Friday, January 30, 2015

TIP ON STORING OMEGA-3S

Relatively few people are placed on omega-3 supplements by their doctors. If you happen to be one of those people and you are suffering from the side effects of stomach upset and/or fishy burps here is a little advice. Storing your omega-3s in the refrigerator may reduce those side effects.

Cold-water fatty fish ie salmon, sardines, halibut, etc are good ways to get omega-3s naturally.


Thursday, January 29, 2015

BENEFITS OF CELERY

My son, who has finally taken an interest in improving his diet and health, sent me this from Medical Medium so I could add it to this blog. There are other posts of this blog about celery but this is pretty complete.

Celery is a strongly alkaline food that helps to counteract acidosis, purify the bloodstream, aid in digestion, prevent migraines, relax the nerves, reduce blood pressure, and clear up skin problems. Celery contains compounds called coumarins which are known to enhance the activity of certain white blood cells and support the vascular system. Celery’s rich organic sodium content has the ability to dislodge calcium deposits from the joints and holds them in solution until they can be eliminated safely from the kidneys. Celery is a well known natural diuretic and has ample ability to flush toxins out of the body. Celery also has significant anti-inflammatory properties making it an essential food for those who suffer from auto-immune illnesses. It also contains significant amounts of calcium and silicon which can aid in the repair of damaged ligaments and bones. Celery is rich in vitamin A, magnesium, and iron which all help to nourish the blood and aid those suffering from rheumatism, high blood pressure, arthritis, and anemia. Fresh celery juice is one of the most powerful and healing juices one can drink. Just 16 oz of fresh celery juice a day can transform your health and digestion in as little as one week.


Thursday, January 22, 2015

SHOULD YOU TAKE VITAMIN D?

While there are very few foods that contain vitamin D and many of us don't get a lot from the sun, you should check with your doctor before taking vitamin D supplements according to Patsy Brannon, R.D., Ph.D., professor of nutritional science at Cornell University and a member of the panel of the Institute of Medicine. It is important for some of us to take it but too heavy of doses can cause high blood calcium and excessive calcium in the urine. Both of those situations put you at risk for damaging your kidneys and bones.

Did you know that fortified foods such as breads, cereals, and orange juice actually have more vitamin D and calcium than does milk? Other good sources for vitamin D are fatty fish such as salmon and tuna.

There are those of us who need to take vitamin D. Just check with your doctor before deciding on your own to take it.


Tuesday, January 20, 2015

FISH AND THE BRAIN

We have been told for years that fish is good for us and we should eat it once or twice a week. Last year researchers looked at brain scans of healthy older adults who had been enrolled in a 10-year study. They found that those who ate any kind of baked or broiled, not fried fish once a week had more gray matter in the brains regions that control memory and cognition.


Saturday, January 17, 2015

SLOWING DOWN MEALTIME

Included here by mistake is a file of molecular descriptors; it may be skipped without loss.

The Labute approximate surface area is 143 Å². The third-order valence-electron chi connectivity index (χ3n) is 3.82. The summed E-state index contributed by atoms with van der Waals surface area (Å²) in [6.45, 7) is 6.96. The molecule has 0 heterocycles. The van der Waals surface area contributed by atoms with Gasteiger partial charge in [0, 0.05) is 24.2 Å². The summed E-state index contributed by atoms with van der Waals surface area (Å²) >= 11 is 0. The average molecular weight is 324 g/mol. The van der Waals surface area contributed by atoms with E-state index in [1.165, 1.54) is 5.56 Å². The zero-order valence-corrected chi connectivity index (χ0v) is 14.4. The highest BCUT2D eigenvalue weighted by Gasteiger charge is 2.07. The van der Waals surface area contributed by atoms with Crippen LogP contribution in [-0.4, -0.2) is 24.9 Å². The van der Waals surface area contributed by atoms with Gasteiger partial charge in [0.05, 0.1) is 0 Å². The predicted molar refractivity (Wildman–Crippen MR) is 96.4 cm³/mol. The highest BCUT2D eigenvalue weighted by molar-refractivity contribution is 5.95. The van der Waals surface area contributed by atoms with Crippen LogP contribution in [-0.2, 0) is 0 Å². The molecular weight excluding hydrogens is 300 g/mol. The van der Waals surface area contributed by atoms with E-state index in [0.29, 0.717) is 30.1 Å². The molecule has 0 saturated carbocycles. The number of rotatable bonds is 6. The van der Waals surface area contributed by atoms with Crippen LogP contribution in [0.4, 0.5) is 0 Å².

Yesterday's post was about the benefits of eating more slowly and savoring our food. If you are a fast eater and would like to change that here are a few tips for you:

  • Set your fork (or spoon) down between bites and chew your food thoroughly.
  • No watching TV or using electronic devices during mealtime. When distracted we tend to eat too fast and too much.
  • Habits don't change overnight but try to focus on slowing down and enjoying your meal at least once a day to start.
  • Don't engage in emotional discussions or arguments at mealtime. We tend to eat faster during tense situations.

Friday, January 16, 2015

SLOW DOWN AND SAVOR YOUR MEAL

Would you believe research shows that most people eat in about 13 minutes? What a big mistake to 'wolf' down our meals! Jan Chozen Bays, M.D., author of Mindful Eating: A Guide to Rediscovering a Healthy and Joyful Relationship With Food, made the following statement -- "It takes about 20 minutes for food to get into your small intestine and signal the brain that you're getting enough." It is suggested that when we busily rush through our meal or eat it on the go, not only do we fail to enjoy our food but we also tend to overeat. Then we either feel stuffed or we don't feel satisfied. And what happens when we don't feel satisfied? That's right, we reach for more food usually an unhealthy snack.

If you want to improve your diet this year, here is an easy way to start. Slow down, savor your food and you will learn to enjoy it more and eat less.


Wednesday, January 14, 2015

ARE YOU MEETING YOUR DIETARY GUIDELINES?

Would you believe studies have shown that Americans are meeting their dietary guidelines? That's right but here is the bad news, that's only on average about 1 week out of the year. That leaves 51 weeks when we aren't usually meeting those guidelines. It is a well known fact that supplements and vitamins cannot replace a good healthy diet. However, if you aren't eating properly and find it hard to get your diet on track ask your doctor if you should be taking vitamins or supplements. Don't waste your money on these products if you don't need them. Your doctor is the one to give you advice.